With summer wrapping up, we are so excited to share a little secret with you that we've been keeping for the past several weeks! Today we are sharing an incredible collection of never-worn vintage Diane von Furstenberg pieces from the 1970's. The 1970's was the only decade this iconic designer created jewelry, and a collection like this is almost unheard of!
Like the iconic wrap dress, DVF jewelry is timeless. Unlike the wrap dress, the jewelry will always fit! Scroll on to see more of these amazing pieces as well as 10 reasons we adore DVF!
1. She's An Independent Woman
DVF’s first husband was a prince, but she didn’t want to be dependent on him financially. This is why she started designing clothing. She didn’t want to rely on a man and wanted to have her own success.
“Passion and persistence are what matter. Dreams are achievable and you can make your fantasy come true, but there are no shortcuts. Nothing happens without hard work.”
2. She has an amazing outlook on life.
“Don’t blame your parents, don’t blame your boyfriend, don’t blame the weather. Accept the reality, embrace the challenge, and deal with it. Be in charge of your own life. Turn negatives into positives and be proud to be a woman.”
3. She is humble.
"No matter how successful you become, it is always important that you remain humble—even when receiving high praise from others. It's one thing to be confident and know your worth, but it's an entirely different thing to be vain and self-involved." -- Diane von Furstenberg
5. She saw a trend and capitalized on it.
DVF was in her 20s when she came to America from Europe and designed the iconic wrap dress. It was sexy but effortless, easy and functional. It was designed just as women were beginning to feel empowered.
4. However, DVF was not an overnight success.
DVF showed her dresses to many buyers, but not one was interested. It wasn’t until she met with the editor-in-chief at Vogue, who loved the dress, that progress was made. After the meeting, one of Vogue’s fashion editors asked DVF to setup a showing in a hotel during NYFW that year. She also told DVF to get as much press as possible leading up to the event. At the time she was known for being a socialite princess, so this was the story that was told in interviews with the press. The interviews prompted curiosity and people wanted to see these little dresses that a princess was trying to sell. But it wasn’t until the next season, that big orders started to come in after her dresses were featured in Vogue. Did we mention that she did all of this while she was pregnant and then a young mother?
6. DVF did whatever it took to succeed.
DVF's business started taking off and they had 1.2 million dollars in revenue by the end of 1972. However, there were cash flow issues. They got so far behind, that she ended up going pawning the diamond ring that her husband and her father had given her when her first daughter was born. She bought it back 4 weeks later at “enormous interest.” After that, DVF negotiated with her manufacturer who generously financed them by allowing a long term credit of 120 days so they had time to ship and get paid by their customers before paying the factory.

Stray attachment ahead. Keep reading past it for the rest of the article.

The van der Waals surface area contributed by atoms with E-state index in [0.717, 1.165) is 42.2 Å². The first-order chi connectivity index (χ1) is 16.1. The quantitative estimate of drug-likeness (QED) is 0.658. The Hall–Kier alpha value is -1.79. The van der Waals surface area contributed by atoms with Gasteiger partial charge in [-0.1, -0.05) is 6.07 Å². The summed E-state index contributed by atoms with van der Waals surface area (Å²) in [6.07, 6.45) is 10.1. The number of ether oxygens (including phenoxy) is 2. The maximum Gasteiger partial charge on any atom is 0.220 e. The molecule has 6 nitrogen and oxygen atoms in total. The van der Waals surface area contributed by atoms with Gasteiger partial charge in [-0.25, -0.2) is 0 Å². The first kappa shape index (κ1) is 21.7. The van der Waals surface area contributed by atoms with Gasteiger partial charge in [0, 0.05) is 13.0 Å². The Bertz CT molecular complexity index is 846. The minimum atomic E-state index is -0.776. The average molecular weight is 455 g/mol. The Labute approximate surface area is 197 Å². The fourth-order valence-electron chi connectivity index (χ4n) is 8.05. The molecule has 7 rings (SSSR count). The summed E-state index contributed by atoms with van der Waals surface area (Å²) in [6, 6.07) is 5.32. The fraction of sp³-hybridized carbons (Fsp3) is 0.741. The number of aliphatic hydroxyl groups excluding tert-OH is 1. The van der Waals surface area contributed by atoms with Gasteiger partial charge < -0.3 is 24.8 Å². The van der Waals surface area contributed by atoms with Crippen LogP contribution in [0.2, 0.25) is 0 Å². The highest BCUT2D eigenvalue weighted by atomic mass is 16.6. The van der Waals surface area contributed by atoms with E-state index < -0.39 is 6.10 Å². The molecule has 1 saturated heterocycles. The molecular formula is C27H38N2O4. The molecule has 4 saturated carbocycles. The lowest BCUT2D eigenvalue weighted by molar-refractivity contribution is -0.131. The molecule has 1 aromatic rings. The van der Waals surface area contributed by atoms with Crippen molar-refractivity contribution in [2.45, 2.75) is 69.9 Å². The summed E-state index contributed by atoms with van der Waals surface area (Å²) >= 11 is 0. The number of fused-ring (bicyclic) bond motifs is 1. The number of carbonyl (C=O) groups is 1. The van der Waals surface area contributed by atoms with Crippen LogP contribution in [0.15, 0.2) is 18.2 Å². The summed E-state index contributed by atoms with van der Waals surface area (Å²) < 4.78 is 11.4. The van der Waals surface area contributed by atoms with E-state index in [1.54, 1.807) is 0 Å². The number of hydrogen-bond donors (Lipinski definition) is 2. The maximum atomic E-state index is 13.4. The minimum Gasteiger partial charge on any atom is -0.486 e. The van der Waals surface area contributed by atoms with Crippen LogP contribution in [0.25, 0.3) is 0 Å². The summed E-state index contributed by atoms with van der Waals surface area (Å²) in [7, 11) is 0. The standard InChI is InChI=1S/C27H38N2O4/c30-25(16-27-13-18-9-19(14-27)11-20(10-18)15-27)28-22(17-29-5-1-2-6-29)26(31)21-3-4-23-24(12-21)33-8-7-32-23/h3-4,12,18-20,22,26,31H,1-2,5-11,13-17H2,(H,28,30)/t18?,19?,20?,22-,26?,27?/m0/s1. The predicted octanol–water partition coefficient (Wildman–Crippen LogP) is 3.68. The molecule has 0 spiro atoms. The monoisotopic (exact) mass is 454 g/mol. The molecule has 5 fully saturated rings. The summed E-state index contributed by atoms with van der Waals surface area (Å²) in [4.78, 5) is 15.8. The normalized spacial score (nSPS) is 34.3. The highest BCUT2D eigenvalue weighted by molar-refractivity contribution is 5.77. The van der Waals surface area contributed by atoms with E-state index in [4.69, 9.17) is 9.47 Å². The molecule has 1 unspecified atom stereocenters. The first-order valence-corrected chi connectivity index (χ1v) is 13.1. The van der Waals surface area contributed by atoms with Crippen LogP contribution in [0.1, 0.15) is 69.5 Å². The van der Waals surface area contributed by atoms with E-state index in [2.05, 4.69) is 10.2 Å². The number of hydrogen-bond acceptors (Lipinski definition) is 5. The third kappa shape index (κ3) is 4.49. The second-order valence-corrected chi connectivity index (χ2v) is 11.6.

7. She is a cancer survivor.
DVF was diagnosed with cancer in her neck in 1994 at the age of 47.
“What I have learned is that when you are sick, much of healing is in the hands of doctors and science, but part of it is finding and using your own power.”
8. Her mother is a concentration camp survivor.
DVF’s mother was arrested in 1944 and sent to Auschwitz. She was later imprisoned at Ravensbrück. Her mother’s determination and will to go back home literally kept her alive. She returned home 13 months later only weighing 59 pounds. She was told that she would never be able to have children, but one year later, after marrying, DVF was born.
9. She is always evolving.
Just like you and I, DVF continues to grow and change, as does her brand.
In the 1980's DVF sold her business and went off the radar. She came back in the 90’s through QVC and HSN and in the 2000’s tried to bring her wrap dress business back. The most important lesson she has learned from becoming a “come back kid” is the importance of branding guidelines. If no one on her team knew what the brand stood for, how could they create the right designs, merchandising or marketing? How could they tell the story about the brand when they didn’t know what the brand stood for? She really struggled to find the value in participating in branding workshops with her team during the comeback phase, but later realized how much value it truly brings to know what exactly your brand stands for:
In 2013 “I started a new phase that I’m calling “legacy.” That’s when you realize that you have built something significant enough that it will last. I have to make sure that I have carved into our DNA all the things that the dress stands for: empowerment, sexiness, effortlessness (source).”
10. Her mission is to empower women.
“The wrap dress is all about the woman. It is about freedom and power and confidence. It is about being sexy and serious and effortless. It is really all about empowering women, and I hope that is my legacy. Through fashion and philanthropy and mentoring, I have always tried to empower women to be the woman they want to be.”
And be sure to stay tuned all week as we roll out the entire collection, the largest DVF vintage jewelry collection we've ever seen!
This collection is not to be missed! Please reach out to us if you have questions on any of these specific pieces. And if you love DVF, please share your style with us! Tag us on Instagram @VintageMeetModern or Join the Vintage Meet Modern Styling Society on Facebook and join the us for endless style, stories, and of course, sparkle!
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